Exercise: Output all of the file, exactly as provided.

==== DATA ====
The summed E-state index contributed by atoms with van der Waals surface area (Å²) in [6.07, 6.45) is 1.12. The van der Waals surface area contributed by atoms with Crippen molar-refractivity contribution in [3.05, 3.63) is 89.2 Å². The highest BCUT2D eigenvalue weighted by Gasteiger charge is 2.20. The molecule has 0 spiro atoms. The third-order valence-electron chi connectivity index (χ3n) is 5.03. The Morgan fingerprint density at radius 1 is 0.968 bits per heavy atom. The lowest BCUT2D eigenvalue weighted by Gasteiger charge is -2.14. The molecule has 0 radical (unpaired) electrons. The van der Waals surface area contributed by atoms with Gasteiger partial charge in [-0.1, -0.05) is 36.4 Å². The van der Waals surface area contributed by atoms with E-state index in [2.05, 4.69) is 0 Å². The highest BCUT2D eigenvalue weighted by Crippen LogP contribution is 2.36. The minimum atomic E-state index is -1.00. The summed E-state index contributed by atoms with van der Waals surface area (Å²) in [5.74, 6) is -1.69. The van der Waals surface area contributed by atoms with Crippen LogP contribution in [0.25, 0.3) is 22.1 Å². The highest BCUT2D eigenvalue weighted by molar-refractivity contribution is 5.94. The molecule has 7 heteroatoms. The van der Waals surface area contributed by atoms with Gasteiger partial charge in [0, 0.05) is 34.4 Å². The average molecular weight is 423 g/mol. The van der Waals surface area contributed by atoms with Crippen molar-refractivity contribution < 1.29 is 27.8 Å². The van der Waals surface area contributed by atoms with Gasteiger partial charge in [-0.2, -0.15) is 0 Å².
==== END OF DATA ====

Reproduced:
The summed E-state index contributed by atoms with van der Waals surface area (Å²) in [6.07, 6.45) is 1.12. The van der Waals surface area contributed by atoms with Crippen molar-refractivity contribution in [3.05, 3.63) is 89.2 Å². The highest BCUT2D eigenvalue weighted by Gasteiger charge is 2.20. The molecule has 0 spiro atoms. The third-order valence-electron chi connectivity index (χ3n) is 5.03. The Morgan fingerprint density at radius 1 is 0.968 bits per heavy atom. The lowest BCUT2D eigenvalue weighted by Gasteiger charge is -2.14. The molecule has 0 radical (unpaired) electrons. The van der Waals surface area contributed by atoms with Gasteiger partial charge in [-0.1, -0.05) is 36.4 Å². The van der Waals surface area contributed by atoms with E-state index in [2.05, 4.69) is 0 Å². The highest BCUT2D eigenvalue weighted by Crippen LogP contribution is 2.36. The minimum atomic E-state index is -1.00. The summed E-state index contributed by atoms with van der Waals surface area (Å²) in [5.74, 6) is -1.69. The van der Waals surface area contributed by atoms with Crippen LogP contribution in [0.25, 0.3) is 22.1 Å². The highest BCUT2D eigenvalue weighted by molar-refractivity contribution is 5.94. The molecule has 7 heteroatoms. The van der Waals surface area contributed by atoms with Gasteiger partial charge in [0, 0.05) is 34.4 Å². The average molecular weight is 423 g/mol. The van der Waals surface area contributed by atoms with Crippen molar-refractivity contribution < 1.29 is 27.8 Å². The van der Waals surface area contributed by atoms with Gasteiger partial charge in [-0.2, -0.15) is 0 Å².